I’ll close by relating this to students. More and more students are coming to college with less and less preparation for both the academic rigors and social rules of college. As college professors we can treat them as unworthy and unmotivated, or we could take a deep breath, take them aside and remind ourselves that in more cases than not, it is not that they don’t have the inherent desire or interest to be successful in college, they just don’t know how to do college. We need to take them aside and say “Our college has found you a worthy student by admitting you, but you don’t know how to do this yet, here are some clear instructions on how to do college here.” I think the search committee at Nazareth would do well to take a page out of their own teaching philosophy and said to this candidate “Our college has found you a worthy candidate by offering you the job, but you don’t know how to negotiate for a job at a SLAC, here’s some information on how to do that.” Who knows, maybe they say they can’t honor any of those provisions and she turns them down. But then they go to their next candidate, and she doesn’t spill the beans on the internet.

Posted in science | Tagged , , | 12 Comments

How much does it matter how students feel?

As I prepare my tenure portfolio, I am catching up on entering in my student evaluation data and comments into my big spreadsheet. While I don’t think student evaluations should serve as the only data by which to judge teachers, they are full of valuable information about teaching, as long as you are willing to read between the lines. For simple 15 minute reflections at the end of a semester, they are often rich with insight into how students perceive their own learning. I don’t think they are nearly as rich with data about how much students actually learned, but how the experience felt to them. Which leads me to the question in the title: if students mostly report their feelings about the class, how do these feelings relate to what and how much they learned? Like the answers to most questions about a complicated craft like teaching, my answer is that emotions do matter in the classroom, but probably not as much as you think, and it depends.

I think we can being by staking down the posts at either end of the spectrum and rejecting them. If a student hates their experience throughout and finds no meaning in it (“this was miserable, but it got me through to where I can study cool stuff”), then I would I would conclude that the course failed for that student. I see this as a possible outcome and one to be avoided. Learning is connected to emotions, and if a student disengages emotionally from a course, it is a problem. If we put our students through stress, tedium and horrible struggle, but then don’t help them feel rewarded (emotional and otherwise) at the end, students will continuously feel that school is a place to be endured, rather than engaged.

However, I think the other pole is equally toxic. If we conclude that no learning can take place unless students are perfectly comfortable, always engaged and having fun, we do a grave disservice to our students. As Dan Willingham reminds us in a chapter heading in his wonderful “Why Don’t Students Like School?” – “People are naturally curious, but we are not naturally good thinkers.” In other words, thinking is hard. If given the choice, we would rather avoid thinking. This is why, for example, this sentence, which requires you to keep a bit more in working memory, specifically devised as an example for the claim that thinking is hard, since I would never write this on purpose (ok maybe I would but I would edit it afterwards, probably) is harder to understand than the one that follows. When we avoid thinking, we save energy and get on with our lives. Unfortunately, if we spend all semester in a glorified focus group, always attendant to feelings and engagement and not to learning, the learning does not happen all by itself. Reminding students what they already know, and trying to boost their confidence does not teach them anything. As it turns out, it doesn’t even boost their self-esteem. I know that there are teachers who lead their students through emotional transformations, and I so seek to connect with students’ emotions, but I fear we can go too far in fostering student engagement and attention.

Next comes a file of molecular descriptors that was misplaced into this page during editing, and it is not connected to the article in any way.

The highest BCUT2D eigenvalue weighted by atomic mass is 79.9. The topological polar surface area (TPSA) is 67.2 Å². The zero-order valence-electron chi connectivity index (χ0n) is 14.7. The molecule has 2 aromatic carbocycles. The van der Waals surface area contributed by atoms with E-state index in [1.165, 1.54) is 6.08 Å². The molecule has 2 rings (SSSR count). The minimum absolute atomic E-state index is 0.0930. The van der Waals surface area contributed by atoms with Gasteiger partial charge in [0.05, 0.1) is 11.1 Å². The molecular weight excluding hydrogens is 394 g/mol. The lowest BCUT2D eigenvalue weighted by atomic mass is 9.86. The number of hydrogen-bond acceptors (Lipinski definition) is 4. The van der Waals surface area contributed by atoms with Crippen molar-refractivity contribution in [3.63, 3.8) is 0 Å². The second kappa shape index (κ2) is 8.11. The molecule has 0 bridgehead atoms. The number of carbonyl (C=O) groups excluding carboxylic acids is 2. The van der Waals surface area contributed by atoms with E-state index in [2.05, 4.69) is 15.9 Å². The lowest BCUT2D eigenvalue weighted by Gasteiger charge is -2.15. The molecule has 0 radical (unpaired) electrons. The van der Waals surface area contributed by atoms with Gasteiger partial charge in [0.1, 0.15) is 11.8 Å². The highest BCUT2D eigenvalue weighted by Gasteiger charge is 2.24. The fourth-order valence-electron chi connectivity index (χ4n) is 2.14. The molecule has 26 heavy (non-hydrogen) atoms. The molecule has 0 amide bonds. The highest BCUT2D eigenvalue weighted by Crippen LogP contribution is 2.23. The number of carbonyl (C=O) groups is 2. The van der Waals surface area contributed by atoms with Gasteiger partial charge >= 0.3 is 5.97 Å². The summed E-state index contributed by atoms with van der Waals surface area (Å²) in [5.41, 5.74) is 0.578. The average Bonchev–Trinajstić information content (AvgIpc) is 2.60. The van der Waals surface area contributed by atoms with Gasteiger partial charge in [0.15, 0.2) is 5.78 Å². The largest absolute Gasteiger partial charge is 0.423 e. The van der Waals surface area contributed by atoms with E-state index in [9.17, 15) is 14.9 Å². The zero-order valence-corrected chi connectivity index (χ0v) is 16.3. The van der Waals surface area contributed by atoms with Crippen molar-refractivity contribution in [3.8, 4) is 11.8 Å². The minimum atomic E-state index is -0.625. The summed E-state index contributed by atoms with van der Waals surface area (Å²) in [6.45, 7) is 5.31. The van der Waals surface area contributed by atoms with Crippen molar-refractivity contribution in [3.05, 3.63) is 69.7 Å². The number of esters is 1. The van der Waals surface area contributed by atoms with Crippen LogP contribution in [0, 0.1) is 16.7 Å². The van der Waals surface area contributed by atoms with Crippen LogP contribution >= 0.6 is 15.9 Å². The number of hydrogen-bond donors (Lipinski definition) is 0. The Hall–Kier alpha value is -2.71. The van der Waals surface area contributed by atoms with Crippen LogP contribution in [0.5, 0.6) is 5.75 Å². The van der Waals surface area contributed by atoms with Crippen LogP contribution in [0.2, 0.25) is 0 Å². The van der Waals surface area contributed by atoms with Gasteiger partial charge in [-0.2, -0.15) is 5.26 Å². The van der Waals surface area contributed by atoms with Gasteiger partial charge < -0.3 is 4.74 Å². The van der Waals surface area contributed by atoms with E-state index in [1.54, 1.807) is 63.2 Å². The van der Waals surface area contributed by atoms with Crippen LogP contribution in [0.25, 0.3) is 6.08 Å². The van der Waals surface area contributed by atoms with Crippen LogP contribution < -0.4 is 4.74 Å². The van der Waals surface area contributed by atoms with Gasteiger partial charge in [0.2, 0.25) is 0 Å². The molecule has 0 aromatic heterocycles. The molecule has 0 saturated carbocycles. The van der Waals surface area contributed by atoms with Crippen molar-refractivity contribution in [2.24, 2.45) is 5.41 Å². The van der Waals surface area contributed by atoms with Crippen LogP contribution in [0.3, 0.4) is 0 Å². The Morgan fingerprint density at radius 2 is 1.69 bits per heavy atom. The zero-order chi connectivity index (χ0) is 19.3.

So, I am left somewhere in the middle. School is not entertainment, and sometimes steps in learning something are not enjoyable. But if students are entirely emotionally disengaged, then they probably aren’t learning either. As I try to balance the fun and the tedium, the struggle and the joy, I try to help my students use the fun to stay curious and dig deeper (“yes it’s amazing, but why does that illusion look that way? What does it mean about your eyes?”) and frame the struggle as necessary and productive. I make sports metaphors about running and lifting waits and “just getting your reps in.” But ultimately, sometimes the way that they frame their own learning is so powerful it can’t be overcome. In this way, the associated question is just as important “How important do students think their feelings are to their learning?” I think the answer to this question is that students drastically overestimate the importance of their own feelings on their learning, because they often interpret these feelings (of struggle, of discomfort, of failure) through incorrect theories of the mind.

Related to student attitudes on learning, a few comments jumped out at me recently, and reinforced to me how the myth of learning styles can have corrosive consequences. These comments inevitably begin with “I am an x learner.” Sometimes they seem positive, like “I am a visual learner, so I loved the videos and visual examples.” Other times they are negative “I prefer more discussion, so the lectures bored me” or “I prefer to learn through lecture, so the discussions didn’t work for me.”  But ultimately even the positive ones suggest the same underlying attitude. When met with challenge, they have thoughts with the same, tragic, logical form of  “I found this element challenging due to a stable preference or personality trait of mine, therefore I disengaged because there was nothing I could do.”